Saturday, December 12, 2009


(New Series No. 176, February 2003)

I am 32 years old. I work in a big company. My job is collecting dues from factories and offices situated in Faridabad and depositing them in the Delhi office. I work 6 days out of the week. I have to go to Delhi 18 to 20 days out of the month and in those days, my duty is from 9 a.m. to 9:30 p.m. On other days, from 9 to 6. My work is such that my body is getting out of shape. During these 4 months, every day I get up at 5:30 in the morning. I drink a lot of water and after going to the toilet, I go for a walk. We five, seven neighbors go for a 4 kilometer long walk and do half an hour exercise. While walking, we have a discussion on some topic. Here and in other places also, I have a lot of difficulty when similar people amongst themselves try to show themselves as superior or important.

We are all working. All are staff members. Some in Purchase, some in Accounts, some in Sales. We don't consider ourselves workers. In our definition, a worker is one who goes on a bicycle, has his lunchbox on his back, and a bidi lit in his mouth. But we all are bothered by more work and low wages. If someone falls ill in the family, then a thousand to fifteen hundred have to be spent and it takes many months to recover from such a blow.

Refreshed by a walk and exercises, I return home by 7:15 a.m. My wife is often asleep till then. We have two children- three and a half and another one and a half years old. I wake my wife up and together we have tea and read the newspaper. Twenty days in the month, I make the morning tea. If the children wake up, then we are able to have tea together and I read the paper alone. I have a bath at 8:30 a.m. and by then the children are usually awake. By placating them, and sometimes leaving the girl child crying, my wife makes breakfast and lunch, I pick up my bag after breakfast, take my son for a quick ride on the scooter and then leave for work at 9.

Collecting dues is a very difficult job. At some places, they put the condition of first getting the machine repaired. At many places, the customer is short of money and makes excuse upon excuse. At many places, the system is so inefficient and clogged, payment is tied up. Everywhere, there is a demand from me for New Year and Diwali festival gifts. And sometimes, there is even a demand for bribes.

From one place to another, throughout the day, I'm busy running around on my scooter. At every place, I have to be a gentleman before entering. These days I have to remove my muffler, remove my gloves, take off my windbreaker etc. It's compulsory to wear a tie but I don't wear it and instead keep it in my bag and only put it on before entering the Delhi office at 6 p.m. We consider the person who wears a tie to have monthly wage of 20,000 rupees. But they only give me 8,000. If they give me 20,000, then I'll accept the punishment of wearing a tie. Tie is the definition of gentleman.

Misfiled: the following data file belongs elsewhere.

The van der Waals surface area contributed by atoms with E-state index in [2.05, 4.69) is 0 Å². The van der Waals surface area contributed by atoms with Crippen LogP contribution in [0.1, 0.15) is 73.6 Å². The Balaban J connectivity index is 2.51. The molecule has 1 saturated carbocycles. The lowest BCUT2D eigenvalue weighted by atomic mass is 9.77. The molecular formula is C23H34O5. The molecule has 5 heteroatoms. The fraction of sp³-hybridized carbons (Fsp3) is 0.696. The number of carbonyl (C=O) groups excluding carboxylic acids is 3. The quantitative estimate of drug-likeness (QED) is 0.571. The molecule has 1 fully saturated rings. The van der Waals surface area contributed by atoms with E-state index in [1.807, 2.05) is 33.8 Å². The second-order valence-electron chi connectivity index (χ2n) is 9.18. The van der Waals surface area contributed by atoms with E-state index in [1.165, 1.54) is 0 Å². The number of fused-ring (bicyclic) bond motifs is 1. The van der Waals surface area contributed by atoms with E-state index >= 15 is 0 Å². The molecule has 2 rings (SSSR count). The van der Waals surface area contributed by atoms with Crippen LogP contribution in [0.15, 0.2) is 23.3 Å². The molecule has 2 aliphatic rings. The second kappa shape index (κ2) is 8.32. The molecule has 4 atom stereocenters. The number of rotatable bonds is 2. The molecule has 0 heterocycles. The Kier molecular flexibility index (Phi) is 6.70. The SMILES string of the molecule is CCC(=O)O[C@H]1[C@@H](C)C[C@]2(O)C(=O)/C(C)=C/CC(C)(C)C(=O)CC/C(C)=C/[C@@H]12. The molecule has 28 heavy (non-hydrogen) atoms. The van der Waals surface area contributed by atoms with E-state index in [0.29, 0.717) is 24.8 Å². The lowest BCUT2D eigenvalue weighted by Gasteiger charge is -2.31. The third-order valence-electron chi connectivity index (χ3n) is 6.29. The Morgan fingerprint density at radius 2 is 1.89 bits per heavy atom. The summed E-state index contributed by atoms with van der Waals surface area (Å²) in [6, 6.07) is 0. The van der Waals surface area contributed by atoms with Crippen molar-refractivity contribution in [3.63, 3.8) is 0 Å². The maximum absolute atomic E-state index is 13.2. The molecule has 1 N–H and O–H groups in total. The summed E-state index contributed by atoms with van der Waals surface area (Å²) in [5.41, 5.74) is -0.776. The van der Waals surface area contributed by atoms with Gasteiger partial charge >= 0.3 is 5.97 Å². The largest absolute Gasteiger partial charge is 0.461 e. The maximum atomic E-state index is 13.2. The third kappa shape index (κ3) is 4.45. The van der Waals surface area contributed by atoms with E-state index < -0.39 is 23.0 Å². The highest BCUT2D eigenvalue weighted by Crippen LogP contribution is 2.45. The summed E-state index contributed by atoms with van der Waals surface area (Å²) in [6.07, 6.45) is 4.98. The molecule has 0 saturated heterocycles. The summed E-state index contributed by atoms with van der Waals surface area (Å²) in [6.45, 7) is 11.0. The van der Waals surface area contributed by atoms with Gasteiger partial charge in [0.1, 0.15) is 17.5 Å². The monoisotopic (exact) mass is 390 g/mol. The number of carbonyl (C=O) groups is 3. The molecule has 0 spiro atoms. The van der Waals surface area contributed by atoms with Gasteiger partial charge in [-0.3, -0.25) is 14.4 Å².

At every place, I have to go through the process of enquiry and an enter myself in the register with my name, address, and work. Meet the dealing clerk in the Account department. If the check is ready, take it, otherwise wait till the next date. Out of 30 places at least 20 offer me tea. In dealing with one customer, it takes 30 to 45 minutes. One, then second, then third...Sometimes, at 1 p.m., or at 2. I have lunch and again that factory-office round. Work is such that I have some flexibility. Therefore, there is some possibility for shifting time depending on my mood or other work. But the pressure of work is such that whether there is desire or not, one has to go to the customer. On average, I go to 30 customers. The need for money smothers my body and soul and the company has also put out the bait of commission.

When I have to go to Delhi, then at 4:30 p.m., I park my scooter at Old Town or Balabgarh and catch the train. Then I take a bus to the company office. There I meet 8,10 people like myself.

Giving a report and listening to the boss about this or that takes an hour or two. I take a bus and then the train back home. I pick up the scooter from the station and reach home at 9, 9:30 pm. Sometimes, the children are asleep, sometimes they are awake. After a wash, have my meal at 10. After dinner, my wife and I used to go for a walk at night but we've stopped this because of the winter. Now we talk about something that occurred in the day and watch t.v. for awhile. When I was a student I used to come from the village to Faridabad to watch films but now in these four years, I have not seen a single film in the hall. I don't feel like it. I am fed up with the job. I want to leave the job but where can I go? We sleep at 11 pm.